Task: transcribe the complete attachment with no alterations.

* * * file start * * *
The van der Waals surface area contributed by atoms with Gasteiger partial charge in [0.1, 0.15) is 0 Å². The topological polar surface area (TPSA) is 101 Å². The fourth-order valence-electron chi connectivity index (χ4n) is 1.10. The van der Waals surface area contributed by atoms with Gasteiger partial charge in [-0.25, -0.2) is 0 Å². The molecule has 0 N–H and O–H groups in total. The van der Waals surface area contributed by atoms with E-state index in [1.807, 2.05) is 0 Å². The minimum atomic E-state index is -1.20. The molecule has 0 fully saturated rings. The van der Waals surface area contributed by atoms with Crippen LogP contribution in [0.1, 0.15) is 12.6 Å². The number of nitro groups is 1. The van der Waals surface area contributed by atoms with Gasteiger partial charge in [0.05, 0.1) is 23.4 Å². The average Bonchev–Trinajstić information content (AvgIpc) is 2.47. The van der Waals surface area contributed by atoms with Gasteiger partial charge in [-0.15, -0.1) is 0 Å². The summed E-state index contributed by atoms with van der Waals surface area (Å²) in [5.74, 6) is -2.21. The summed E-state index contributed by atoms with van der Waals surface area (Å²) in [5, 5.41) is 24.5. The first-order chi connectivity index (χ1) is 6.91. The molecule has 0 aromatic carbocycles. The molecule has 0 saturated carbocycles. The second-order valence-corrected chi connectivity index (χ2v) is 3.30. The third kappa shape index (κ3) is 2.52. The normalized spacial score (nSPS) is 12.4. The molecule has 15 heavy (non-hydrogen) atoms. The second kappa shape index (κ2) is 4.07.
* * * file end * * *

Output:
The van der Waals surface area contributed by atoms with Gasteiger partial charge in [0.1, 0.15) is 0 Å². The topological polar surface area (TPSA) is 101 Å². The fourth-order valence-electron chi connectivity index (χ4n) is 1.10. The van der Waals surface area contributed by atoms with Gasteiger partial charge in [-0.25, -0.2) is 0 Å². The molecule has 0 N–H and O–H groups in total. The van der Waals surface area contributed by atoms with E-state index in [1.807, 2.05) is 0 Å². The minimum atomic E-state index is -1.20. The molecule has 0 fully saturated rings. The van der Waals surface area contributed by atoms with Crippen LogP contribution in [0.1, 0.15) is 12.6 Å². The number of nitro groups is 1. The van der Waals surface area contributed by atoms with Gasteiger partial charge in [0.05, 0.1) is 23.4 Å². The average Bonchev–Trinajstić information content (AvgIpc) is 2.47. The van der Waals surface area contributed by atoms with Gasteiger partial charge in [-0.15, -0.1) is 0 Å². The summed E-state index contributed by atoms with van der Waals surface area (Å²) in [5.74, 6) is -2.21. The summed E-state index contributed by atoms with van der Waals surface area (Å²) in [5, 5.41) is 24.5. The first-order chi connectivity index (χ1) is 6.91. The molecule has 0 aromatic carbocycles. The molecule has 0 saturated carbocycles. The second-order valence-corrected chi connectivity index (χ2v) is 3.30. The third kappa shape index (κ3) is 2.52. The normalized spacial score (nSPS) is 12.4. The molecule has 15 heavy (non-hydrogen) atoms. The second kappa shape index (κ2) is 4.07.